One possible downside to having a seperate focal point for BTRC was there was only 1 customer who bought both a BTRC game and a non BTRC game.  I don't think this was a result of the booth people not cross referring (I heard plenty of that both ways) but rather all of the BTRC "selling" was being done in the corner away from the main display, and most of the rest of the selling was done near the display away from the BTRC table.  Something to consider as a data point for future booth arrangement perhaps.  Some of this may just be appealing to a different demographic of gamer too.  Its easy to cross sell Puppies and Master...there's less of an obvious link between Puppies and EABA.

Of those customers for whom we obtained a full (and legible) name, 18 of them were repeat customers;  2 of them coming back 3 times for purchases.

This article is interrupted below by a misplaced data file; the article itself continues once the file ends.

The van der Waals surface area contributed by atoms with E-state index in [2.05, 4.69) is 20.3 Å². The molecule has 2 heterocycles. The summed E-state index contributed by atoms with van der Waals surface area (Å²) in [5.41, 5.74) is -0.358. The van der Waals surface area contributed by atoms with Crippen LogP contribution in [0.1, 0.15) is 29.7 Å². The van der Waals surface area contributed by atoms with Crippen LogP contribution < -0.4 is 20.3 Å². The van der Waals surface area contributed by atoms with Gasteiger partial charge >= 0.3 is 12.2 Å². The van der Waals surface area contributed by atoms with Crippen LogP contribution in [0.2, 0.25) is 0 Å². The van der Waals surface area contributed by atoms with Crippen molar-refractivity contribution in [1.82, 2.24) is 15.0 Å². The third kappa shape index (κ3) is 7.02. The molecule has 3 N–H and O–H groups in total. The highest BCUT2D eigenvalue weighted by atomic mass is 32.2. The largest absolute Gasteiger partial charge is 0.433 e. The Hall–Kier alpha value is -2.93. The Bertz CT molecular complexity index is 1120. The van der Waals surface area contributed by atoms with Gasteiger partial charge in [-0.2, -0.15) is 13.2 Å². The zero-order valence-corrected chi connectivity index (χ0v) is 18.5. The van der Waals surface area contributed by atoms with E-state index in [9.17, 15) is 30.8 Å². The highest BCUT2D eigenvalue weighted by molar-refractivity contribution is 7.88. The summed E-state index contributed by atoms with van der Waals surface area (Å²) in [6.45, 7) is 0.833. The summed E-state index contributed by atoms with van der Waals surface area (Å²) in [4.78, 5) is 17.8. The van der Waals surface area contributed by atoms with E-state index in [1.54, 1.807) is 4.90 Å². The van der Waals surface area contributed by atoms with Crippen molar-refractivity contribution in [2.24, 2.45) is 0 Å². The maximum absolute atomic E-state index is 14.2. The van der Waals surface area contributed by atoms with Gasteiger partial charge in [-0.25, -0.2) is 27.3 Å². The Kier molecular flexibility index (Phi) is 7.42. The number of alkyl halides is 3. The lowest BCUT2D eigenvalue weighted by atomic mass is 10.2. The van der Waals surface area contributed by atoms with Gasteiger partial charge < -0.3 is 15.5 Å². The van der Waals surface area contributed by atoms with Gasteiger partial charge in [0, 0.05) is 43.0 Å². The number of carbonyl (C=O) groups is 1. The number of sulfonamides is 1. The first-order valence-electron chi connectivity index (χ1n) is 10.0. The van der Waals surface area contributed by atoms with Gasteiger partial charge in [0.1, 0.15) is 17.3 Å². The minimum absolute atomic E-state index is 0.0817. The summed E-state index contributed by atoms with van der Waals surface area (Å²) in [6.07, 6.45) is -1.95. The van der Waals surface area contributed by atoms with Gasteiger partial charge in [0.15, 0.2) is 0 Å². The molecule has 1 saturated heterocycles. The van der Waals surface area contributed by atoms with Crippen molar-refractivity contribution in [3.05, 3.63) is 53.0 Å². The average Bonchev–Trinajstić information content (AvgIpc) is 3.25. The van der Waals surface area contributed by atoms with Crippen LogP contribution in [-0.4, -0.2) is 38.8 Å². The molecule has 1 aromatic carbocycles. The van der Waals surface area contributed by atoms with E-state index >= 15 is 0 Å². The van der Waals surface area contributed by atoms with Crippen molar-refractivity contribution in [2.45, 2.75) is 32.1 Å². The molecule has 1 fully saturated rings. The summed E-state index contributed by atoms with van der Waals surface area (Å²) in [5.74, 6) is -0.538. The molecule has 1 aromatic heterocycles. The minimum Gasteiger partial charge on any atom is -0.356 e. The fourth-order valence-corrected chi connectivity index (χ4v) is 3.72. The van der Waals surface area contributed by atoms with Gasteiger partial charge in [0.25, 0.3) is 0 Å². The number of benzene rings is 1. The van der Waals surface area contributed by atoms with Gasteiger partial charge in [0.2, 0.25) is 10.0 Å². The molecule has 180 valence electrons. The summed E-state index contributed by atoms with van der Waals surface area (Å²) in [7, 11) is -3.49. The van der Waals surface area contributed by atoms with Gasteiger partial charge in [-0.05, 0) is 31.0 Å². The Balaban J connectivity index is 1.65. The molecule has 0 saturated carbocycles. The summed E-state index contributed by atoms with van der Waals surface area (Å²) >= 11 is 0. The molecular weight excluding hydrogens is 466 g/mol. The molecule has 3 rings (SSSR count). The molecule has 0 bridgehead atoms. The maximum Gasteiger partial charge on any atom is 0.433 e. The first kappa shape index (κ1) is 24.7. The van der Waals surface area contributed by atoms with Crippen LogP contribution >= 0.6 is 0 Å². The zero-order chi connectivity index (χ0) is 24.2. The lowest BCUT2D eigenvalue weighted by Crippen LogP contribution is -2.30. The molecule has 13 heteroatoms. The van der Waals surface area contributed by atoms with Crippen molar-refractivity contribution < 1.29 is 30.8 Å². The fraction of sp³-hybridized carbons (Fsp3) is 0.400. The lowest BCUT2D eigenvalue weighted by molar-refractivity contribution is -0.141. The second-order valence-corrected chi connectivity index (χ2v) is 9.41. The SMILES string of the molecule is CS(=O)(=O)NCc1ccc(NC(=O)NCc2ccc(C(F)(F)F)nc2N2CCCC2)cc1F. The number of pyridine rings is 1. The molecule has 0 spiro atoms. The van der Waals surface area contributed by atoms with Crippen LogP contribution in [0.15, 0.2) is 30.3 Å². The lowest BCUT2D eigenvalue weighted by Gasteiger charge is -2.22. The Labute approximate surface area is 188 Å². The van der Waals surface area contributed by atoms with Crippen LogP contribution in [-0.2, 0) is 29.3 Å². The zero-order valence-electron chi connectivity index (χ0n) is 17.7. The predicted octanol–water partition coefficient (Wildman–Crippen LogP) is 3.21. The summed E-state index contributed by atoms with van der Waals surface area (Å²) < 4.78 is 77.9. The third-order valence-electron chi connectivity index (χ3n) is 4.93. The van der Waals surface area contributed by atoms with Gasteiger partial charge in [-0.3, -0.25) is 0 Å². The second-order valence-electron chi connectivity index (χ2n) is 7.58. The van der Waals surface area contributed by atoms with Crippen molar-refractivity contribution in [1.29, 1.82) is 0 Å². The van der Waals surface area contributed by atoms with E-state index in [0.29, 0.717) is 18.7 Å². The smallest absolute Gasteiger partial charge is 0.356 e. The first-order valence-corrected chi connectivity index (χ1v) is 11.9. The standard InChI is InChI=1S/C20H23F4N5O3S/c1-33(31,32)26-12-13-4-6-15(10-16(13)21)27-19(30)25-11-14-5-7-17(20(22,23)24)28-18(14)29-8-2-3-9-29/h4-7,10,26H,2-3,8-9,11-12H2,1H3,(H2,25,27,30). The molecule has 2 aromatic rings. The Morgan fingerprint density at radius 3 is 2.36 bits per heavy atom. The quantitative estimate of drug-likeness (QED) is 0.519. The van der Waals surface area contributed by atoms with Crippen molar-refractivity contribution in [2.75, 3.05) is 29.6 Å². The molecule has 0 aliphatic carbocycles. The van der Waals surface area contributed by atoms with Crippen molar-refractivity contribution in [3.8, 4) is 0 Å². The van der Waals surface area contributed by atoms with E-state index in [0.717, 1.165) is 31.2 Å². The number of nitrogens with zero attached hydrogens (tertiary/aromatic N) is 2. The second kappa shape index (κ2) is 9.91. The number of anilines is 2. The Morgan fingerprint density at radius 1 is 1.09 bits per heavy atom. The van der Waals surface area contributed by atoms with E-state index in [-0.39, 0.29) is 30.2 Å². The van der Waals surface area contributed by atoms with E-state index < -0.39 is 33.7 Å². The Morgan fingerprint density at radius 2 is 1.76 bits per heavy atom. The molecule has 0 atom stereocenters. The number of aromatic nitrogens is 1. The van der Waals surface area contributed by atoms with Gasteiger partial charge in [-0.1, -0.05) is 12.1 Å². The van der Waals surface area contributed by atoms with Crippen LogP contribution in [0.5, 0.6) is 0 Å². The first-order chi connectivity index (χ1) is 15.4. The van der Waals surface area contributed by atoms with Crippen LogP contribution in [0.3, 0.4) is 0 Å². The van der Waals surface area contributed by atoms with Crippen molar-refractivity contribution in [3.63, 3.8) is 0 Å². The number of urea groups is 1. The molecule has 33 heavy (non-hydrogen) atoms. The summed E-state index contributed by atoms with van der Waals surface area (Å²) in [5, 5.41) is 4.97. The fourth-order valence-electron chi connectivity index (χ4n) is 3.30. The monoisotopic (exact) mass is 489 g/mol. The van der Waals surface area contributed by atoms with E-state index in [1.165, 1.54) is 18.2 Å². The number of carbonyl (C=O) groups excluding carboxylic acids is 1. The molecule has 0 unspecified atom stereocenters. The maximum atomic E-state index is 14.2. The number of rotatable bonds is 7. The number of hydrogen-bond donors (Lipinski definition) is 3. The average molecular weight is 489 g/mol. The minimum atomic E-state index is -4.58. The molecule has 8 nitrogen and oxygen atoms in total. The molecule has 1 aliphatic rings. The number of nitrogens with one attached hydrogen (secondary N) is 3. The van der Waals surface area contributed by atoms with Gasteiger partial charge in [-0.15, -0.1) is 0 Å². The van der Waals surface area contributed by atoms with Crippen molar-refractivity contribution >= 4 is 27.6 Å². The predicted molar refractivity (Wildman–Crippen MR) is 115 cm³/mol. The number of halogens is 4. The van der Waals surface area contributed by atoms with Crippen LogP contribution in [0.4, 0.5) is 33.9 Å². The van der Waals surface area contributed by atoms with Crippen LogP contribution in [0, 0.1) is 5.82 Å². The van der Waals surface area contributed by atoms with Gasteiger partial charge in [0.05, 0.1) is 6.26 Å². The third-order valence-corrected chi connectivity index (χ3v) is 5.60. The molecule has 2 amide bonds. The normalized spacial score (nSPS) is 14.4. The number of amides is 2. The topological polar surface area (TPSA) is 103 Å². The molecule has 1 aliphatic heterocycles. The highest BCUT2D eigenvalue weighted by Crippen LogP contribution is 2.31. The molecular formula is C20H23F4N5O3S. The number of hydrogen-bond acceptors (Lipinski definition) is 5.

Given the number of sales without names and a fair number of first name only (or last name illegible) sales, the actual number of repeat customers was probably higher.  
I think this is probably the most phenomenal statistic of all, and when combined with the fact that I witnessed at least 3 customers shilling our games for us to other customers   and at least 2 who brought friends back for a demo is something we can all be very proud of.  The atmosphere of the booth may not have been as "coffee shop" as we'd hoped but it was still attracting people and generating buzz.            

All told over 513 individual items (not counting miscellaneous tundra stuff) were sold.   This breaks down to 124 on Thursday, 97 on Friday, 136 on Saturday, and 156 on Sunday            
In dollar terms (not reduced by discounts as noted above) the booth did $8,105 in business.  This breaks down to $2,167 Thursday, $1,612 Friday, $2015 Saturday, $2,311 on Sunday